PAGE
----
- Remember that we’re all doing this together. If the holidays tend to stir up feelings of anxiety, know that you’re not alone. If, for instance, you find yourself waking up with a knot in your stomach, consider a mindfulness exercise (such as from Headspace!) or a quick run, jog, breathing exercise, online dance class, or treadmill session to ease that tension and release some endorphins. A prayer, meditation, or gratitude exercise — journaling or typing on your ‘phone just, 3 things that uplifted you today — are also great ideas. The simple act of penning or typing out 3 things that uplifted you today — as little or as big as they may seem — can help us to ground ourselves, relieving some of the anxieties that may come with the holidays.
Healthy Twists to Your Holiday Menu
Adding in habits (and in this case, dishes!) which have a positive ripple effect on our bodies, and our brain, all our body to manage physical and emotional stressors with ease. As a Nutritional Psychiatrist, I feel that we are more emotionally nurtured by a feeling of abundance in “adding” new dishes than thinking about this as “excluding” foods. Try out news color, flavors, and add a plethora of mood-nourishing ingredients to the dinner table. Remember spices and herbs are an easy way to bump up flavors and calm your mind.
- Try tossing a fresh, folate-rich spinach and arugula salad with bits of antioxidant-rich strawberries, and omega-3 rich olive oil to fill up on fiber, antioxidants, and cognition-boosting fats.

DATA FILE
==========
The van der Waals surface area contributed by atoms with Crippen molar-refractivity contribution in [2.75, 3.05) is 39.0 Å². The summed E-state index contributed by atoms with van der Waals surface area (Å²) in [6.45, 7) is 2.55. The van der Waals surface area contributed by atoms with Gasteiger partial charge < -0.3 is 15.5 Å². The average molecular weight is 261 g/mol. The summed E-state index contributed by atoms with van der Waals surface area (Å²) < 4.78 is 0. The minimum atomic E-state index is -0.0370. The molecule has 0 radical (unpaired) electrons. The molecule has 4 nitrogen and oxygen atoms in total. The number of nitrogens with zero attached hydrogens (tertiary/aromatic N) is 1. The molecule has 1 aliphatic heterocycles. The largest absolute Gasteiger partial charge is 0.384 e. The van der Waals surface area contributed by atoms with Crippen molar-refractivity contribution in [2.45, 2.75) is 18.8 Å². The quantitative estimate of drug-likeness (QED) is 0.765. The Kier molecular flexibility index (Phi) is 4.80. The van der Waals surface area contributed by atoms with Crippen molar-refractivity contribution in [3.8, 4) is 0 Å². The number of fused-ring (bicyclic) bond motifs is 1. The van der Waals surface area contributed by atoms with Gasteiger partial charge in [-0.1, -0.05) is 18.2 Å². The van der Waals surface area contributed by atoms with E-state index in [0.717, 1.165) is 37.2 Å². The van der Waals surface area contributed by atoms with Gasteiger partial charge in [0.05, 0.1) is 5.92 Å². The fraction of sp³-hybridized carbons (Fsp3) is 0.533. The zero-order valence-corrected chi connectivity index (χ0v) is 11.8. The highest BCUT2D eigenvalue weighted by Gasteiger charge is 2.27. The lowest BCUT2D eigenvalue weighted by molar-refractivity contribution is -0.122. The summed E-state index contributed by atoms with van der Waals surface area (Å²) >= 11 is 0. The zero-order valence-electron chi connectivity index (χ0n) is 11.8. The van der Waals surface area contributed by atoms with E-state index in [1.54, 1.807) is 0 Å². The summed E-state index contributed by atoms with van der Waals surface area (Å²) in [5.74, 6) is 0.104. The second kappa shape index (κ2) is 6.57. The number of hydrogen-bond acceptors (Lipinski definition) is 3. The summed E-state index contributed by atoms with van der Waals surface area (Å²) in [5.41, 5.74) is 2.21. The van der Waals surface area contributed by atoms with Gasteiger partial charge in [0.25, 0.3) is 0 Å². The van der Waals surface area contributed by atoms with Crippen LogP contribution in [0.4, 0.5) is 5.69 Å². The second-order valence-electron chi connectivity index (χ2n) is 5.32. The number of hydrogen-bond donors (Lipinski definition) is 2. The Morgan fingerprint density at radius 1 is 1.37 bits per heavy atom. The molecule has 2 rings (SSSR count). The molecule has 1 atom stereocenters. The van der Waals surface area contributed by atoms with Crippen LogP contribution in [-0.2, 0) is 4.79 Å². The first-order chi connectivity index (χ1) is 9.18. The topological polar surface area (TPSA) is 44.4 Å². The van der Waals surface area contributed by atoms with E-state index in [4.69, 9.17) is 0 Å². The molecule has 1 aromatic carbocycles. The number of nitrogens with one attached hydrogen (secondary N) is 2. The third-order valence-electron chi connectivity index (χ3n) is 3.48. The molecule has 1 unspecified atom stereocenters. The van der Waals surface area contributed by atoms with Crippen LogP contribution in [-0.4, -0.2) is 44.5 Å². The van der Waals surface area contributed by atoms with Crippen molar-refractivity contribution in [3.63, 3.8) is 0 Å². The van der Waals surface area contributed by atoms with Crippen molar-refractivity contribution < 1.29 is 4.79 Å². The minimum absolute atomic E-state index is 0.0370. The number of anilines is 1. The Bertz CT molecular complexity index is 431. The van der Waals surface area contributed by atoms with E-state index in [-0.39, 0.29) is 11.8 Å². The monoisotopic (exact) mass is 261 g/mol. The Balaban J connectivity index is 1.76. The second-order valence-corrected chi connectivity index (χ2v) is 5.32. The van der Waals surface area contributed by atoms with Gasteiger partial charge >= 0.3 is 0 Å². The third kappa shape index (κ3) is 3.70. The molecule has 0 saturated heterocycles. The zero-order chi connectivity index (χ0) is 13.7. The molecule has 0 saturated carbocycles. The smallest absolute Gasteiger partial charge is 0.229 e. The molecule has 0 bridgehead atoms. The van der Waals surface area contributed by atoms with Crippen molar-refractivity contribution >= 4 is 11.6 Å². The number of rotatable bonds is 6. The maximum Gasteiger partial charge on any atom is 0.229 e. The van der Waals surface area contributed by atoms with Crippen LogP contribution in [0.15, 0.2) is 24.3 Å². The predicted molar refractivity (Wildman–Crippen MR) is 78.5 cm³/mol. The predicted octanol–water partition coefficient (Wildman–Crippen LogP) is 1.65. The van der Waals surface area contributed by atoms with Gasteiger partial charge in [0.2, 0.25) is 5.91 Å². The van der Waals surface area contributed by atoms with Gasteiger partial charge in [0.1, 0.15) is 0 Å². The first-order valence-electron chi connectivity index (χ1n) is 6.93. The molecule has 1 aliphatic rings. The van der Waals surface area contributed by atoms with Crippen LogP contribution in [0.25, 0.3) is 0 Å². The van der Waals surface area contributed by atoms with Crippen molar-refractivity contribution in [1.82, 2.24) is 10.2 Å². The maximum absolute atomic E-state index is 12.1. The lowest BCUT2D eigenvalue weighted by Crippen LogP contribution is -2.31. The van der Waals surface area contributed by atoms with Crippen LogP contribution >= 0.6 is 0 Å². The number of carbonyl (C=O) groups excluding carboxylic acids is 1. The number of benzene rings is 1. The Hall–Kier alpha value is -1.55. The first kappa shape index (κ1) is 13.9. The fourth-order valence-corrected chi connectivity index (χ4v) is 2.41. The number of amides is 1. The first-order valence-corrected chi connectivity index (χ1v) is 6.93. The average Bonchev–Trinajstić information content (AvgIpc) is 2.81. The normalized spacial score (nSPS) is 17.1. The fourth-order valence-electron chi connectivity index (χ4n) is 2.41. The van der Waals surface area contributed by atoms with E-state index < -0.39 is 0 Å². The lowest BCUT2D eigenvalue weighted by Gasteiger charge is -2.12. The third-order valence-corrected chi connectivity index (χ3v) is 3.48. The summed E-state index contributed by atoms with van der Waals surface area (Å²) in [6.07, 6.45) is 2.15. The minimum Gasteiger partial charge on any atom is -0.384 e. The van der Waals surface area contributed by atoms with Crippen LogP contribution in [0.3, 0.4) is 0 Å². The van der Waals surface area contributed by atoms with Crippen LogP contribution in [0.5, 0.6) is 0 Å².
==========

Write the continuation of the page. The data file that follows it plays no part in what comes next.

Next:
- Skip the traditional pie and try my chocolate avocado mousse!
- Creamy sauces but make it brain-healthy: adding cruciferous vegetables, such as cauliflower puree, is a great, versatile option. Check out my healthy mac and cheese recipe which I shared with Dr. Sanjay Gupta on his podcast. See the recipe link in the show notes.
- Hummus made with relaxing, tryptophan-rich chickpeas, with added turmeric and black pepper, and including avocado for creaminess as an appetizer, with celery and rainbow radishes to dip offers you an alternative and a novel way to think about your appetizer table. While nurturing your gut microbiome with fiber and polyphenols!
- Foods containing probiotics, which are foods rich in the live microorganisms that naturally colonize the GI tract, have shown promise in alleviating both depressive and anxious symptoms. Creamy unsweetened coconut yogurt with berries as a sweet treat, or perhaps low-/no-sugar-added kombucha to sip on, as an alternative to alcoholic beverages. More fermented food options are miso-glazed sweet potatoes as a side (Page 279 from my book, This Is Your Brain On Food). Use my marinade recipe for any roasted veggie you love.
- It’s also important to pay attention to the base ingredients in our cooking. For example, if soybean or vegetable oils are the basis of your dishes, you may be loading your food with pro-inflammatory omega-6 fatty acids in comparison to omega-3’s — and research suggests an association between negative mood symptoms and increased omega-6/3 ratio. Swapping to omega-3 rich olive oil, avocado oil, or small amounts of grass-fed butter may contribute to a better, brain-nourishing balance of this essential fatty acid.
This holiday season, I’m overwhelmed with gratitude for my BFF’s — my Brain Food Family, of course! — and the chance to get to share what I love most with those whom I love most. As we sit down to our meals, I hope that the joys of good food, meaningful connection, and nourishing ourselves and others help us to stay stress-free over the holidays.
Dr. Uma Naidoo is a Harvard trained Nutritional Psychiatrist, professional chef, and nutritional biologist, and author of a new book, Calm Your Mind with Food, which is available for pre-order now. She is also the author of the bestselling book This is Your Brain on Food